Rick Ladd


Let’s Bite Off Our Noses To Spite Our Faces

It seems to me that anyone who really cares about their country, who is a genuine patriot, has to care for everyone. Life is NOT a zero-sum game, where the gains enjoyed by others are a loss to you and yours. No, life and human society are highly complex, interdependent systems where every part has a role to play, and when we don’t provide optimal conditions for the health and well-being of some of the parts, the whole body suffers. Would you want your car’s engine to go without one of its spark plugs? While it would still get you to where you were going, it wouldn’t do it as efficiently, nor as effectively. In the end, it would almost certainly cost more to deal with the results of an imbalance in the engine than it would to ensure all its components were kept in good working order.

Yet many approach life as though they are living on an island. It’s difficult to fathom the level of insensitivity, blindness to reality, and the callous lack of empathy it takes to turn one’s back on people who may not directly affect your life in a way you can feel immediately, but who nevertheless impact the organizations and institutions you deal with all the time.

For instance, by not ensuring all children receive healthcare, adequate nutrition, and early education, we ensure our up and coming workforce will be less prepared than they otherwise could be for the kinds of jobs that will be available in the near future. The net result is we not only handicap those children, we also handicap their families, their friends, and the entire nation. By guaranteeing they need more help for far longer than might otherwise be the case, we add to both their burden and ours.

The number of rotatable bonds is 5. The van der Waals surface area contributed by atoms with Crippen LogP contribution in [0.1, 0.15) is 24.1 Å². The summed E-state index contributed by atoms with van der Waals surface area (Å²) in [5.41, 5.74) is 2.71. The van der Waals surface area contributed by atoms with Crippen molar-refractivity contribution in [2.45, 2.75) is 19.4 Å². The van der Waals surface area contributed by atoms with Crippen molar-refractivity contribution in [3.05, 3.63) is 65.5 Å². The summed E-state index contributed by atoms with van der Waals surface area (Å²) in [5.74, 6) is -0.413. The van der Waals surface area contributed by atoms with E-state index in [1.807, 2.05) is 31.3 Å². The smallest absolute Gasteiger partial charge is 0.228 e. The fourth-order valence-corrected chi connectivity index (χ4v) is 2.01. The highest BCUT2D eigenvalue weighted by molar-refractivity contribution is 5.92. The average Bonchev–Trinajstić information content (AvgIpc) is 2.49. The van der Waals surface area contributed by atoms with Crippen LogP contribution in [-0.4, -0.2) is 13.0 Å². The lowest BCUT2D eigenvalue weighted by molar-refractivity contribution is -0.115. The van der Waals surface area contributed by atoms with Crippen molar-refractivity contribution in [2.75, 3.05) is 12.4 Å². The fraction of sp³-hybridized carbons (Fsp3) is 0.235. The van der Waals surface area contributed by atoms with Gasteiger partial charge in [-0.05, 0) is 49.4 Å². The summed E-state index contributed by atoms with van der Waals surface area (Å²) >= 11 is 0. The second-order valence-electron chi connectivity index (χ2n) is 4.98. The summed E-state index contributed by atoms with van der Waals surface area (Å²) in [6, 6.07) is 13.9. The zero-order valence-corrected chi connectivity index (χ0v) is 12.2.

We hobble ourselves with mistaken, outdated, unsupportable notions that give far more importance to diversity as a bad thing; as something that takes away from our sense of worth, of self. Instead of understanding, celebrating, and taking advantage of all the ways in which we complement and enhance each other, too many of us turn those virtues into imaginary vices and use them to divide and separate us. What a pity.


Damn The Contradictions! Giving Feels Good.

Last night my Rotary Club of Simi Sunrise led a community effort to assemble the bicycles we had raised money for and purchased to distribute to children in our community whose families could not otherwise afford to get them one this year. We planned on buying, assembling, and distributing 300 bikes, but were only able to get 272, because there just weren’t any more available.

Bikes

A sample of the 272 bicycles assembled for community gifting.

Above is a pic showing some of these bikes. They were all assembled, put through a final quality check to ensure everything was done correctly, and loaded into trucks for distribution to the various groups and agencies who were participating in this event in approximately 2.5 hours. Kudos to everyone involved. It really was an amazing event, topped off by free pizza from The Junkyard, which was delicious.